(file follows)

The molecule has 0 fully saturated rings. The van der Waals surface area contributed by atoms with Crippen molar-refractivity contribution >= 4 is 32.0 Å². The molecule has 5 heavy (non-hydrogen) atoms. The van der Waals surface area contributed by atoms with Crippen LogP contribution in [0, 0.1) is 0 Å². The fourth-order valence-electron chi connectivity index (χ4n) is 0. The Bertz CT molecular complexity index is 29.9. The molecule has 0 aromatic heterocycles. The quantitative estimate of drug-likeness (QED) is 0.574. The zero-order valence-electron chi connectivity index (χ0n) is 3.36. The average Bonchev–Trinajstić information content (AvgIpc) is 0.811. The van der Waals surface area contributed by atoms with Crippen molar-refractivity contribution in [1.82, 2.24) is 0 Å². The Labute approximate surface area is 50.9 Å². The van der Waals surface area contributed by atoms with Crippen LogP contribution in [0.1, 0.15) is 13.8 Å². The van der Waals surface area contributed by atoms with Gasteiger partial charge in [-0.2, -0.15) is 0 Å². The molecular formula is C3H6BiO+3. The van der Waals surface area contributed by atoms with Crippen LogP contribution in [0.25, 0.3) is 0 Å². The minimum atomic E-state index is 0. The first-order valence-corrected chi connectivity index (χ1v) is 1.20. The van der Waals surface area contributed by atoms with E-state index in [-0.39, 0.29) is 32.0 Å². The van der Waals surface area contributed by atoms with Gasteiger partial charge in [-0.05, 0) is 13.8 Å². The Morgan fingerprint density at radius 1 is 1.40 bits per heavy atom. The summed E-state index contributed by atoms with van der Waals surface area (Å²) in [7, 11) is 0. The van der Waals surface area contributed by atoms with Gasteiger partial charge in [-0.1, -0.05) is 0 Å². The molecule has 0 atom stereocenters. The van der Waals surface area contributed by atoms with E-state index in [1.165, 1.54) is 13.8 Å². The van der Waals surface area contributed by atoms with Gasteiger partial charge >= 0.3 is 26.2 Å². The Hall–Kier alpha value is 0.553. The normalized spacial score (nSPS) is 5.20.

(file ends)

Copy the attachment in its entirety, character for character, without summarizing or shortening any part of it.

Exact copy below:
The molecule has 0 fully saturated rings. The van der Waals surface area contributed by atoms with Crippen molar-refractivity contribution >= 4 is 32.0 Å². The molecule has 5 heavy (non-hydrogen) atoms. The van der Waals surface area contributed by atoms with Crippen LogP contribution in [0, 0.1) is 0 Å². The fourth-order valence-electron chi connectivity index (χ4n) is 0. The Bertz CT molecular complexity index is 29.9. The molecule has 0 aromatic heterocycles. The quantitative estimate of drug-likeness (QED) is 0.574. The zero-order valence-electron chi connectivity index (χ0n) is 3.36. The average Bonchev–Trinajstić information content (AvgIpc) is 0.811. The van der Waals surface area contributed by atoms with Crippen molar-refractivity contribution in [1.82, 2.24) is 0 Å². The Labute approximate surface area is 50.9 Å². The van der Waals surface area contributed by atoms with Crippen LogP contribution in [0.1, 0.15) is 13.8 Å². The van der Waals surface area contributed by atoms with Gasteiger partial charge in [-0.2, -0.15) is 0 Å². The molecular formula is C3H6BiO+3. The van der Waals surface area contributed by atoms with Crippen LogP contribution in [0.25, 0.3) is 0 Å². The minimum atomic E-state index is 0. The first-order valence-corrected chi connectivity index (χ1v) is 1.20. The van der Waals surface area contributed by atoms with E-state index in [-0.39, 0.29) is 32.0 Å². The van der Waals surface area contributed by atoms with Gasteiger partial charge in [-0.05, 0) is 13.8 Å². The Morgan fingerprint density at radius 1 is 1.40 bits per heavy atom. The summed E-state index contributed by atoms with van der Waals surface area (Å²) in [7, 11) is 0. The van der Waals surface area contributed by atoms with Gasteiger partial charge in [-0.1, -0.05) is 0 Å². The molecule has 0 atom stereocenters. The van der Waals surface area contributed by atoms with E-state index in [1.165, 1.54) is 13.8 Å². The van der Waals surface area contributed by atoms with Gasteiger partial charge >= 0.3 is 26.2 Å². The Hall–Kier alpha value is 0.553. The normalized spacial score (nSPS) is 5.20.